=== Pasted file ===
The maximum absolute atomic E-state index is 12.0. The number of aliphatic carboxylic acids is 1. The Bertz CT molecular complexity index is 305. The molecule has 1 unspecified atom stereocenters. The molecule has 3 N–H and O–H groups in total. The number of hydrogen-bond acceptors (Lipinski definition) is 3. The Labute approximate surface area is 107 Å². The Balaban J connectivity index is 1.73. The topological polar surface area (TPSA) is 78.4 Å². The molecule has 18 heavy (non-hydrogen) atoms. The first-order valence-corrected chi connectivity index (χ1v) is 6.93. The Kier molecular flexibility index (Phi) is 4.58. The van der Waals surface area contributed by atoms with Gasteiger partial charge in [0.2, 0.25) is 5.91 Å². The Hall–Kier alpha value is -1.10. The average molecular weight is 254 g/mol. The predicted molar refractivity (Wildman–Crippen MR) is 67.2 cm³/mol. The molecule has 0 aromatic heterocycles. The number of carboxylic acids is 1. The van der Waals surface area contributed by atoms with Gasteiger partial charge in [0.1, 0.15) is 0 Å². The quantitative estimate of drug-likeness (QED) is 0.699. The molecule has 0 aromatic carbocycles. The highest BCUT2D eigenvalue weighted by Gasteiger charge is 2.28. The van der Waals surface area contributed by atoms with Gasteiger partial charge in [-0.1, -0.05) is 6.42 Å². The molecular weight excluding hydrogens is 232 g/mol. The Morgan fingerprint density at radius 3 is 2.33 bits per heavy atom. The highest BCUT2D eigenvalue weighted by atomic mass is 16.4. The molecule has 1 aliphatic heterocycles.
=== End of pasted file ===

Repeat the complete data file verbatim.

The maximum absolute atomic E-state index is 12.0. The number of aliphatic carboxylic acids is 1. The Bertz CT molecular complexity index is 305. The molecule has 1 unspecified atom stereocenters. The molecule has 3 N–H and O–H groups in total. The number of hydrogen-bond acceptors (Lipinski definition) is 3. The Labute approximate surface area is 107 Å². The Balaban J connectivity index is 1.73. The topological polar surface area (TPSA) is 78.4 Å². The molecule has 18 heavy (non-hydrogen) atoms. The first-order valence-corrected chi connectivity index (χ1v) is 6.93. The Kier molecular flexibility index (Phi) is 4.58. The van der Waals surface area contributed by atoms with Gasteiger partial charge in [0.2, 0.25) is 5.91 Å². The Hall–Kier alpha value is -1.10. The average molecular weight is 254 g/mol. The predicted molar refractivity (Wildman–Crippen MR) is 67.2 cm³/mol. The molecule has 0 aromatic heterocycles. The number of carboxylic acids is 1. The van der Waals surface area contributed by atoms with Gasteiger partial charge in [0.1, 0.15) is 0 Å². The quantitative estimate of drug-likeness (QED) is 0.699. The molecule has 0 aromatic carbocycles. The highest BCUT2D eigenvalue weighted by Gasteiger charge is 2.28. The van der Waals surface area contributed by atoms with Gasteiger partial charge in [-0.1, -0.05) is 6.42 Å². The molecular weight excluding hydrogens is 232 g/mol. The Morgan fingerprint density at radius 3 is 2.33 bits per heavy atom. The highest BCUT2D eigenvalue weighted by atomic mass is 16.4. The molecule has 1 aliphatic heterocycles.